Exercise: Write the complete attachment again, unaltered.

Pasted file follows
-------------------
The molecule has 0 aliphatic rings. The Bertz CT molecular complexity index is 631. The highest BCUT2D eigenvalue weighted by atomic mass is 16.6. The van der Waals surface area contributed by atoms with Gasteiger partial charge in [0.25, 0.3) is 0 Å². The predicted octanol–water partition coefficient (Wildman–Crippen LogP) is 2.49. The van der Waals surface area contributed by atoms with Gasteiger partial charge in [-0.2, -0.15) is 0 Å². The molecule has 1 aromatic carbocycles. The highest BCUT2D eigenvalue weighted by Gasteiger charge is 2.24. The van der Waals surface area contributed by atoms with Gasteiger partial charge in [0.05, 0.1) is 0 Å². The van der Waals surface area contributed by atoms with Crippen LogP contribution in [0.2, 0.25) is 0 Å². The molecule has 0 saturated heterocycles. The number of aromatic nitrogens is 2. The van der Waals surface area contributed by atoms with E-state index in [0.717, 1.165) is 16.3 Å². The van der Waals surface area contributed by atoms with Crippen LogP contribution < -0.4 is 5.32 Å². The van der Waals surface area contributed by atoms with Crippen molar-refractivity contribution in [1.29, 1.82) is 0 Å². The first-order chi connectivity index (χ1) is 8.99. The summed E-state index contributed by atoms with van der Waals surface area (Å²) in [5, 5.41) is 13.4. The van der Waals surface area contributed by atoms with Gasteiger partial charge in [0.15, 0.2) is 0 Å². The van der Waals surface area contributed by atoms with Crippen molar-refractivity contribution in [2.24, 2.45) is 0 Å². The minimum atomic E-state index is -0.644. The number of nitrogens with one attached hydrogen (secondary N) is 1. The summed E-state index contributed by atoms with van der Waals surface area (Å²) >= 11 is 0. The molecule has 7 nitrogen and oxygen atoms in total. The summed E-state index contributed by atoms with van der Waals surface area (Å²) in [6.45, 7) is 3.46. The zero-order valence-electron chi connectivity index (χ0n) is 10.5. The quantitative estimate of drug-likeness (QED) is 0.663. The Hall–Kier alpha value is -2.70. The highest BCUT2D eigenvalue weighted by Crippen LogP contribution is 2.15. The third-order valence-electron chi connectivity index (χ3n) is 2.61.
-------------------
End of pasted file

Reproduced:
The molecule has 0 aliphatic rings. The Bertz CT molecular complexity index is 631. The highest BCUT2D eigenvalue weighted by atomic mass is 16.6. The van der Waals surface area contributed by atoms with Gasteiger partial charge in [0.25, 0.3) is 0 Å². The predicted octanol–water partition coefficient (Wildman–Crippen LogP) is 2.49. The van der Waals surface area contributed by atoms with Gasteiger partial charge in [-0.2, -0.15) is 0 Å². The molecule has 1 aromatic carbocycles. The highest BCUT2D eigenvalue weighted by Gasteiger charge is 2.24. The van der Waals surface area contributed by atoms with Gasteiger partial charge in [0.05, 0.1) is 0 Å². The van der Waals surface area contributed by atoms with Crippen LogP contribution in [0.2, 0.25) is 0 Å². The molecule has 0 saturated heterocycles. The number of aromatic nitrogens is 2. The van der Waals surface area contributed by atoms with E-state index in [0.717, 1.165) is 16.3 Å². The van der Waals surface area contributed by atoms with Crippen LogP contribution < -0.4 is 5.32 Å². The van der Waals surface area contributed by atoms with Crippen molar-refractivity contribution in [1.29, 1.82) is 0 Å². The first-order chi connectivity index (χ1) is 8.99. The summed E-state index contributed by atoms with van der Waals surface area (Å²) in [5, 5.41) is 13.4. The van der Waals surface area contributed by atoms with Gasteiger partial charge in [0.15, 0.2) is 0 Å². The van der Waals surface area contributed by atoms with Crippen molar-refractivity contribution in [2.24, 2.45) is 0 Å². The minimum atomic E-state index is -0.644. The number of nitrogens with one attached hydrogen (secondary N) is 1. The summed E-state index contributed by atoms with van der Waals surface area (Å²) >= 11 is 0. The molecule has 7 nitrogen and oxygen atoms in total. The summed E-state index contributed by atoms with van der Waals surface area (Å²) in [6.45, 7) is 3.46. The zero-order valence-electron chi connectivity index (χ0n) is 10.5. The quantitative estimate of drug-likeness (QED) is 0.663. The Hall–Kier alpha value is -2.70. The highest BCUT2D eigenvalue weighted by Crippen LogP contribution is 2.15. The third-order valence-electron chi connectivity index (χ3n) is 2.61.